Ever since this site has come online, when I speak of Talladega and the racing here, I’ve spoke of three words: plates, trust, and fear. Well, one of those words can now change, but is replaced with two more.
This weekend, Talladega can be described in four words: Trust, Fear, Unknown, and Uncharted.
When it comes to this place, trust and fear are always part of the racing. Every driver needs to trust one another for 188 laps, and sometimes more, to make it to the finish. All too often, this track has been the catalyst for some insane moments that either lead to victory, heartache, and maybe some anger. That’s when the fear comes in because when teams roll into this big venue, they don’t know what is happening, and they fear they could be caught up in something that will cause their team harm, or harm to others.
I mean, the first race at this track was met with protest from drivers after tires were wearing out so bad they refused to race on it, and ultimately boycotted the event.
There is a lot of fear when it comes to Talladega, but now for the first time in over 30 years, we are experiencing uncharted racing…the third word in my description.
That’s because for the first time since 1987, cars will be racing at this track without a restrictor plate. Yes, there is a tapered spacer on these engines, and there is a much taller spoiler, so cars will still be utilizing the draft. But, this is something that drivers in this era have never experienced. Not one driver in the field has driven this place without a restrictor plate. In fact, many weren’t even born during the era when plates weren’t on the cars.
This is something that the teams are doing that has never been done before, and even NASCAR is in a way ill prepared.
After testing proved speeds were higher than expected, the eight-inch spoiler then got boosted up to nine inches, and the track bar adjuster was made mandatory to lift the rear of the car another inch off the ground. What happened…speeds were still above the 200 mph mark for most of the laps. Over half the teams actually eclipsed the mark in the first practice.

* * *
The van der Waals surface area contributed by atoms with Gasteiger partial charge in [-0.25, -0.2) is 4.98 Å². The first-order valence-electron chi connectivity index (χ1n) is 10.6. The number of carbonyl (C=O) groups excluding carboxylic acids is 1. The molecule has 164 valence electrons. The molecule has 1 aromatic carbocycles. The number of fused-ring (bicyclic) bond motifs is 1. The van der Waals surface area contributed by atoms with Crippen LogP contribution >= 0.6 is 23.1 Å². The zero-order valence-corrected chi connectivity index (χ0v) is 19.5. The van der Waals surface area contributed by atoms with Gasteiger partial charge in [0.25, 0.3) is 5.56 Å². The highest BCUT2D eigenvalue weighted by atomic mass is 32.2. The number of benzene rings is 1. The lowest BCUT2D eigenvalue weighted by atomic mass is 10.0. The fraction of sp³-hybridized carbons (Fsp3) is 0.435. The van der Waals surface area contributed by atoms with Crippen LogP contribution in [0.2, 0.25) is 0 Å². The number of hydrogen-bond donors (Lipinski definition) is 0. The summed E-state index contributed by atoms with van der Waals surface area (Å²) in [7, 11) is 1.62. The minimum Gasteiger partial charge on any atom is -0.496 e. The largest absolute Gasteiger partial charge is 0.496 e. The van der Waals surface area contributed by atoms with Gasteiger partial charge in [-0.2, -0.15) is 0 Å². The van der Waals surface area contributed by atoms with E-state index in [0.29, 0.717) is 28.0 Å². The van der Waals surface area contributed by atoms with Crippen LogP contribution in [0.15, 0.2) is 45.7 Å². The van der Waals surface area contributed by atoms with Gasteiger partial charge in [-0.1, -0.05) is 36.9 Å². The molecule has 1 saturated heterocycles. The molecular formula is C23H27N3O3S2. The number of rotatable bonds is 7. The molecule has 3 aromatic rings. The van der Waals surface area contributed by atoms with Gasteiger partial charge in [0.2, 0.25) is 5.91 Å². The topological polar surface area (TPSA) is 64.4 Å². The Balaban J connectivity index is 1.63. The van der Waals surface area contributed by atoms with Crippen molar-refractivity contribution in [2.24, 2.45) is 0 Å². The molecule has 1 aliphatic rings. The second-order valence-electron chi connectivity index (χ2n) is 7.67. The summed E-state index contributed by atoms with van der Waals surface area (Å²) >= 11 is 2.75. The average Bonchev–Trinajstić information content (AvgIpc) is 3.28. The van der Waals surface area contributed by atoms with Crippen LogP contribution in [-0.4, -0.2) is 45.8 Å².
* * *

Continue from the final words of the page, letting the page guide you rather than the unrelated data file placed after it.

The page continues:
What to do?
Hoping to create more drag, a one-inch wicker was added to the spoiler, similar to what we saw used in 2015 at a couple tracks with higher speeds in what was a “high drag” aerodynamic package. Certainly not the first time a wicker was added to the spoilers at this track, as it was the year 2000 when a wicker was on the spoiler and a strip was on the roof in a race that saw a then-record amount of lead changes, and a first-class Hall of Fame driver earn ultimately his final victory.
Was this a quick fix for the weekend? Possibly, because when there’s 40 cars in the draft, there is definitely a lot of speed happening, but also there’s more driver response.
So what exactly are we going to be seeing on Sunday?
There lies the fourth word to describe this track, and in particular, this race…the unknown. We have never seen a race like we all will witness on Sunday. There’s very few people in the NASCAR community who are still here today that were part of both the pre-plate era, and the plate era. Some were never part of the pre-plate era, and as stated some weren’t even born yet.
What we are witnessing on Sunday is not just an entirely new era of racing at the big superspeedways of Daytona and Talladega, but a whole new way of analyzing such a race.
It really will be a race where you will need to pull those belts as tight as they can, ensure that helmet is strapped tight, the radio is working to the spotter, and hope the drivers on all sides are going to make the right move at the right moment.
Here we go.